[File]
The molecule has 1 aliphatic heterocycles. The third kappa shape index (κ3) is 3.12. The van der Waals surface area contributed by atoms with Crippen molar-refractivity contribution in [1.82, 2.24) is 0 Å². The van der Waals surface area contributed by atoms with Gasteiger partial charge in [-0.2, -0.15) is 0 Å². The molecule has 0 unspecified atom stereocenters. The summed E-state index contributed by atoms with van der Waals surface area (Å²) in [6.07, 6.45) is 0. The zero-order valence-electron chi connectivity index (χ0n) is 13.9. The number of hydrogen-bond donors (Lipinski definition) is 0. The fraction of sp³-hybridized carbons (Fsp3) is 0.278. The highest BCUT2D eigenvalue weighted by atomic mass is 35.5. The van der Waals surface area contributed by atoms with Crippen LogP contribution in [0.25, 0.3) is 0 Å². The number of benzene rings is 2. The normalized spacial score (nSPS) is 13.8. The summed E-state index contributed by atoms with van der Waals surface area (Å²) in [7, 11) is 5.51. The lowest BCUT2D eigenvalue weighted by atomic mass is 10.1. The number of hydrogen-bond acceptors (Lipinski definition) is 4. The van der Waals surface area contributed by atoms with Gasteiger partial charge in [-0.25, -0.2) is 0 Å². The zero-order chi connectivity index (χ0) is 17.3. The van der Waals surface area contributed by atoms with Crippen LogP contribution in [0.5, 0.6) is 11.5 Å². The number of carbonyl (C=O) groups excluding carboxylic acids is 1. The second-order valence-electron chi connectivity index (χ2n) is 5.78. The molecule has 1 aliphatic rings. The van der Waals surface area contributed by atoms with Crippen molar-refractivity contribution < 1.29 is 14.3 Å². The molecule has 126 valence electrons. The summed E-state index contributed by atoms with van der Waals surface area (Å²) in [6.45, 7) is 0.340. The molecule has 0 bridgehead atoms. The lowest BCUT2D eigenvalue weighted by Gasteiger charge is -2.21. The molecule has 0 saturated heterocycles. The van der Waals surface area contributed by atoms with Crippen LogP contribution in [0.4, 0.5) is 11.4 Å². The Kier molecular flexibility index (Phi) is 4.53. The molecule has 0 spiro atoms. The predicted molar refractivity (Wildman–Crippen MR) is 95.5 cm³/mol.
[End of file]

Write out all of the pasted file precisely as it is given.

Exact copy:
The molecule has 1 aliphatic heterocycles. The third kappa shape index (κ3) is 3.12. The van der Waals surface area contributed by atoms with Crippen molar-refractivity contribution in [1.82, 2.24) is 0 Å². The van der Waals surface area contributed by atoms with Gasteiger partial charge in [-0.2, -0.15) is 0 Å². The molecule has 0 unspecified atom stereocenters. The summed E-state index contributed by atoms with van der Waals surface area (Å²) in [6.07, 6.45) is 0. The zero-order valence-electron chi connectivity index (χ0n) is 13.9. The number of hydrogen-bond donors (Lipinski definition) is 0. The fraction of sp³-hybridized carbons (Fsp3) is 0.278. The highest BCUT2D eigenvalue weighted by atomic mass is 35.5. The van der Waals surface area contributed by atoms with Crippen LogP contribution in [0.25, 0.3) is 0 Å². The number of benzene rings is 2. The normalized spacial score (nSPS) is 13.8. The summed E-state index contributed by atoms with van der Waals surface area (Å²) in [7, 11) is 5.51. The lowest BCUT2D eigenvalue weighted by atomic mass is 10.1. The number of hydrogen-bond acceptors (Lipinski definition) is 4. The van der Waals surface area contributed by atoms with Gasteiger partial charge in [-0.25, -0.2) is 0 Å². The zero-order chi connectivity index (χ0) is 17.3. The van der Waals surface area contributed by atoms with Crippen LogP contribution in [0.5, 0.6) is 11.5 Å². The number of carbonyl (C=O) groups excluding carboxylic acids is 1. The second-order valence-electron chi connectivity index (χ2n) is 5.78. The molecule has 1 aliphatic rings. The van der Waals surface area contributed by atoms with Crippen molar-refractivity contribution < 1.29 is 14.3 Å². The molecule has 126 valence electrons. The summed E-state index contributed by atoms with van der Waals surface area (Å²) in [6.45, 7) is 0.340. The molecule has 0 bridgehead atoms. The lowest BCUT2D eigenvalue weighted by Gasteiger charge is -2.21. The molecule has 0 saturated heterocycles. The van der Waals surface area contributed by atoms with Crippen LogP contribution in [0.4, 0.5) is 11.4 Å². The Kier molecular flexibility index (Phi) is 4.53. The molecule has 0 spiro atoms. The predicted molar refractivity (Wildman–Crippen MR) is 95.5 cm³/mol.